One main note; when cooking the mixture, which will boil quite vigorously (no need to worry, it settles down a lot once taken off the stove), one needs to make sure it’s at a nicely medium-high to high temperature. If it’s too low, the apples will soften to almost mush before it caramelizes (in fact the apple half I was gonna use as my “centerpiece,” which I had put in first, split in half just as I was about finished). Too high isn’t much of an issue though; other recipes say “too low is mush, and too high the apples won’t cook enough,” which is complete bull. I actually replaced my ruined center with two RAW quarters, and those were completely cooked after I took it out of the oven.
Though one should take care to keep the apples moving around when cooking it hot; as you’ll see a couple of mine started to get some burns. Though on the other hand I think that actually stayed stuck to the pan after flipping, leaving just the beautifully smooth and caramelly apple top.
As for the apples themselves, the truly French classics are made using a couple varieties called “Reine des Reinettes” (King of the Pippins) and “Calville.” Good luck, if you can find them in the US then a miracle has taken place (and please tell me where and how you did it!). Otherwise, basic baking/pie apples work as a good substitution, such as Golden Delicious, Granny Smith, Braeburn, Gala, and Jonathan; I went with Braeburn myself.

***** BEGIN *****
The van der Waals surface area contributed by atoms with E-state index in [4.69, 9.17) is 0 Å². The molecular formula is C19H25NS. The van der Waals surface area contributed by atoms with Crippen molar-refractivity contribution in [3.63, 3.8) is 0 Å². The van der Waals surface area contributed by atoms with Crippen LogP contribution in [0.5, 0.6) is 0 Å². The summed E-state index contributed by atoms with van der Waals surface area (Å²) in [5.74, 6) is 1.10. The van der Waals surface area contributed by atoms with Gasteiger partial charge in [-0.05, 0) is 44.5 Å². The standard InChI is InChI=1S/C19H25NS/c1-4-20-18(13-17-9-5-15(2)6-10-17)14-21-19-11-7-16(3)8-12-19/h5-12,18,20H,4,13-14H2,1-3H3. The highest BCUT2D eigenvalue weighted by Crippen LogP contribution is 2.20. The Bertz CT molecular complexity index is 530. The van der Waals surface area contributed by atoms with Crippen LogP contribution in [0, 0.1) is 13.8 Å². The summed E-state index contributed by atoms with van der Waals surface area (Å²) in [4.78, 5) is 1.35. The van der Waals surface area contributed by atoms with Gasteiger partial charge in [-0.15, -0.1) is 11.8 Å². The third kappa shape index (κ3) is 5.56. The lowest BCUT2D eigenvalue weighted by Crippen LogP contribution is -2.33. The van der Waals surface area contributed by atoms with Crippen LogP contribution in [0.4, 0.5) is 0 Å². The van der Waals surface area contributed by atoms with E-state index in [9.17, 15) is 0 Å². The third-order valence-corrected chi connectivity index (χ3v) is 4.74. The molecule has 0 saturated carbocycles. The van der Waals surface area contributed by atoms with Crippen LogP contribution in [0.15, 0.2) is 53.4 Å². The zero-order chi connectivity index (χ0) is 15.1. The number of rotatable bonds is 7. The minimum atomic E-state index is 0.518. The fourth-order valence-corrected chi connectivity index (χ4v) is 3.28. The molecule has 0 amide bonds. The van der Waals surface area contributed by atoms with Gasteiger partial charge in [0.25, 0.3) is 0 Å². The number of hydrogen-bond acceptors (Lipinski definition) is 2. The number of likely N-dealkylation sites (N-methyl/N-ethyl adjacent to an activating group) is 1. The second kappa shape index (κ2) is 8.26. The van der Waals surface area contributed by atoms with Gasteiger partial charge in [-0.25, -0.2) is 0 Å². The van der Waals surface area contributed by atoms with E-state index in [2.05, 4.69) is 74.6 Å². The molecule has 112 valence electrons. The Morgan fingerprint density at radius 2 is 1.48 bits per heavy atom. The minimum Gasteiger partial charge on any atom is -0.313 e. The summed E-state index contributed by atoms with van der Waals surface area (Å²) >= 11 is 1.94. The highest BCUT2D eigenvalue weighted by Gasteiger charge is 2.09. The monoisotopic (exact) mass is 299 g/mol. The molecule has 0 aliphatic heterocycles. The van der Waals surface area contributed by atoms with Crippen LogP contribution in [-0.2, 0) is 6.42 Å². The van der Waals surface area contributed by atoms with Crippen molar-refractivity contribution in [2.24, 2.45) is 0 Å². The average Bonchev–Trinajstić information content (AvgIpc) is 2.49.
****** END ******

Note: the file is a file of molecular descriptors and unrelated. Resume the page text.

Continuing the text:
In the matter of dough, though quite a few recipes call for and some other pages say you “can use” Puff Pastry, in theoretics it should always be made by some kind of Shortcrust or other flaky Pie dough; if you wanted to stay traditional that is.
5-6 Braeburn, Granny Smith, Golden Delicious, Gala or similar apples
4 oz (1 stick) Butter
1 cup Sugar
Basic Pie Dough (recipe follows)
- Preheat oven to 375F.
- In a wide-bottomed pan set to Medium-High, melt the Butter.
- Once melted (or close to), sprinkle in your Sugar, stirring to incorporate until the grains dissolve somewhat.
- While waiting for that to happen, quickly peel, quarter, and cut the cores out of your first 3-4 apples.
- Toss them into the pan, turning to coat in the sugary fat.
- As space opens up through cooking, peel and quarter the remaining apples (as needed) to fill the pan in as complete a single layer as possible.
- Let cook for about 20 minutes, or until the bubbling sugar gets well caramelized. Stir every so often to ensure apples don’t burn and caramel is evenly distributed.